We’re only days away now from Google Marketing Live, where we’ll find out about the year ahead of feature changes in Google’s Advertising platforms. The big bomb has already been dropped, with Google announcing it will be changing the name of its 18-year-old platform, Google AdWords, to ‘Google Ads’. Is this the biggest news to come, or is it the smoke-bomb before Google drops more changes on us? Here are our predictions of what’s coming, but first let’s look a bit closer at the re-brands.
What do all these re-brands mean?
Google has merged a number of their digital marketing platforms to form three new brands, ‘Google Marketing Platform’ (merging DoubleClick Digital Marketing and Google Analytics 360), ‘Google Ad Manager’ (merging DoubleClick Ad Exchange and DoubleClick for Publishers), and lastly ‘Google Ads’, which will be the new name for Google AdWords. Interestingly, ‘Google Ads’ has been the common vernacular for non-marketing people for some time now.
Could this mean that Google intends to make their platform more palatable to individual advertisers, rather than specialised agencies? Quite possibly, but that is not to say that agencies don’t have a part to play in the future of Google Ads. If Google’s intense amount of focus on Smart Campaigns & AdWords Express is anything to go by, this branding change is likely part of a big shift to make buying ads from Google easier for all.
What's a Google conference without a bit of AI & ML chat?
Last year, Google CEO Sundar Pichai announced that Google would shift its focus towards becoming an AI-first company. Expect no surprises here. Among the announcements about the re-brands, there will be plenty of talk about machine-learning-driven campaign management in the form of Smart Campaigns and Smart Bidding. The recent release of Goal-Optimised Shopping Campaigns is a prime example of Google’s focus on campaigns learning for you so you don’t get bogged down in the detail managing campaigns. These campaigns rely heavily on audiences created through remarketing tags to predict new and existing website users’ behaviour. A key aspect of the machine’s ability to learn is being able to draw from more than just a single targeting method to predict a user’s behaviour. Continuing to incorporate audiences into ‘Smart’ targeting is likely to be a large focus over the coming year, and is potentially why Google is adopting a more holistic view of their platform by taking ‘Word’ out of the name.
Is this the end of keyword targeting as we know it?
Short answer is no, Google Search ads will continue to be dependent on our ability to think like the consumer and understand what they are searching. However, we would be wise to take this as a sign that keywords alone will not be enough to drive campaign competitiveness in the future. We have seen rapid roll-out of new audience features for all campaign types, including search, in the last year. RLSAs changed the game for Search campaigns and now we’re seeing this part of campaign targeting transform. Marketers can feel more comfortable using the ‘broad’ match type, knowing they are targeting only users with high intent in search, based on a variety of other signals than just search terms.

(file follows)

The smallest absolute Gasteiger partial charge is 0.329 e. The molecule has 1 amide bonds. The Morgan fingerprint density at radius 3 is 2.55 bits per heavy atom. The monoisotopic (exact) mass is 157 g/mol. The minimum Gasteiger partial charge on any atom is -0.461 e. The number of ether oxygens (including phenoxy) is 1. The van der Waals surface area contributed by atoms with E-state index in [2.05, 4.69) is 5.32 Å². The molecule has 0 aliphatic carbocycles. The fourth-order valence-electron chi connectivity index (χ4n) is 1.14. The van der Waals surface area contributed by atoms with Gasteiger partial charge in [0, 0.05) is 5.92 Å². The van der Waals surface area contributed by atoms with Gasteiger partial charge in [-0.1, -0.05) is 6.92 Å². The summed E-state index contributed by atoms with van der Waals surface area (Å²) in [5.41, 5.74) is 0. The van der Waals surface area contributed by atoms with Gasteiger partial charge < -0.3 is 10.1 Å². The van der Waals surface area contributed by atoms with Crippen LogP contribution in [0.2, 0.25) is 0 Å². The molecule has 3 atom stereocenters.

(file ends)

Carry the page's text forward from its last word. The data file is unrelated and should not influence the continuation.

Last days for last click
With a greater focus on people, rather than clicks and conversions, we can expect to see a lot of light shed on more journey-focused attribution models. In addition to this, we can expect a bit more shade to be thrown at last-click attribution. Those of you who have just submitted applications for the Google Premier Partner Awards will have seen how keen Google are to hear about advertisers having success with non-last-click attribution. No doubt they will be releasing a stream of case studies for the rest of this year showing how businesses have grown by focusing beyond the last click. If you’ve been clinging to last-click attribution until now, don’t worry – you’ll be hearing all about different attribution models in the near-future, and the help resources will come flooding in on the blogosphere.
Google may have some surprises up their sleeves, but we’re confident that come Wednesday morning, we’ll be seeing a future full of simple terminology, diverse targeting methods, cool machine-learning tools for us to use and a renewed focus on people and the multiple touch points they have with businesses before and after they purchase. We’ll be recapping the whole thing following the conference in our Google Marketing Live 2018 debrief. Stay tuned for more!